New Delhi: The government plans to introduce a bill for a direct taxes code (DTC) during the forthcoming monsoon session of Parliament, Finance Minister P Chidambaram has said.
The code, which will replace the existing Income Tax Act 1961, aims to rationalise tax rates to bring more people and companies under the tax net.
"It (modified draft of DTC) will be ready in a day or two. Then we will take it to the Law Ministry and do the drafting. Once the drafting is done, we will take the note to the Cabinet and the official amendments to the Direct Taxes Act, 2010, I hope to place it in the Monsoon session," he told PTI.
The month-long monsoon session of Parliament is expected to start in late July.
The Minister said there are three versions to the DTC Bill -- the DTC 2009 version, DTC 2010 bill and the Standing Committee report-- and he would endeavour to reconcile them.
"We have to reconcile all three as far as possible and I have an obligation to adhere, as far as possible, to the recommendations of the Standing Committee," Chidambaram said.
The DTC Bill was introduced in Parliament in 2010 and was referred to the Standing Committee on Finance headed by senior BJP leader Yashwant Sinha.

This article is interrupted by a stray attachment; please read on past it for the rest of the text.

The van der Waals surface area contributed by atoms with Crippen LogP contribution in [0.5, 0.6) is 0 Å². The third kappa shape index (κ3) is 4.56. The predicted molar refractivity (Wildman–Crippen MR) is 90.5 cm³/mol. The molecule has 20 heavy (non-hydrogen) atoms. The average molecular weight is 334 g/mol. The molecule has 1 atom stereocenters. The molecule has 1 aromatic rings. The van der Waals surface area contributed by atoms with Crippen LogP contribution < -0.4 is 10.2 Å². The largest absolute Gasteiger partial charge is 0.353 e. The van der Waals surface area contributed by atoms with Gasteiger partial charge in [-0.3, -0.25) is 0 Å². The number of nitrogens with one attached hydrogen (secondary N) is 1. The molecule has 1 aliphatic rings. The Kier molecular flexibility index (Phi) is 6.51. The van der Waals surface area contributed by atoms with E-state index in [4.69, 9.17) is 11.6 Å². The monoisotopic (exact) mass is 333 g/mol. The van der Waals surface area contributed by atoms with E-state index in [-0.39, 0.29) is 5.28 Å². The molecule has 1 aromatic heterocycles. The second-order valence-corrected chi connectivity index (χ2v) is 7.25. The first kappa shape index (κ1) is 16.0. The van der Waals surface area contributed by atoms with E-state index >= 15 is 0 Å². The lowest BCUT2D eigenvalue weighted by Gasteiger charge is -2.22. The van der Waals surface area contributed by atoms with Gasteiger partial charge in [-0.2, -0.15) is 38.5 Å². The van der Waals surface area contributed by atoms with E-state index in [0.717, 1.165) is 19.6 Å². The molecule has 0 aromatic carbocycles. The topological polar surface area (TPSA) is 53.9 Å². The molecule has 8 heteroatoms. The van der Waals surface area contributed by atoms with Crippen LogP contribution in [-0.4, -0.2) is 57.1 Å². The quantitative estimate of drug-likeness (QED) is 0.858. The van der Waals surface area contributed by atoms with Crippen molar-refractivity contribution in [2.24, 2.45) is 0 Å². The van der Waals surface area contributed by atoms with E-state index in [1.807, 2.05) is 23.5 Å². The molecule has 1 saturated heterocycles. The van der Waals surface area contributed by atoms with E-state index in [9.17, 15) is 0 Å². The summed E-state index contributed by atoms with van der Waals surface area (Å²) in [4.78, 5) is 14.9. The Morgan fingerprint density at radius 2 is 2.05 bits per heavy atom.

Among other things, the Committee had suggested raising the income tax exemption limit to Rs 3 lakh as against Rs 2 lakh proposed in the DTC Bill, 2010.
The Income Tax Act was enacted in 1961.
The first draft prepared by Chidambaram in 2009 had proposed a income tax slab from Rs 1.6-10 lakh, Rs 10-25 lakh and Rs 25 lakh and above. Besides, the corporate tax was proposed at 25 percent.
This was followed by the draft DTC Bill prepared by the then Finance Minister Pranab Mukherjee in 2010 which proposed the slabs at Rs 2-5 lakh, Rs 5-10 lakh and Rs 10 lakh and above. Here the corporate tax was proposed at 30 percent.
The Standing Committee in its recommendation suggested the slabs in the brackets of Rs 3-10 lakh, Rs 10-20 lakh and Rs 20 lakh and above. On corporate tax, it recommended that the rate be retained at 30 percent.
The current rates for income tax would continue at 10, 20 and 30 percent respectively.
First Published: Thursday, July 04, 2013, 14:15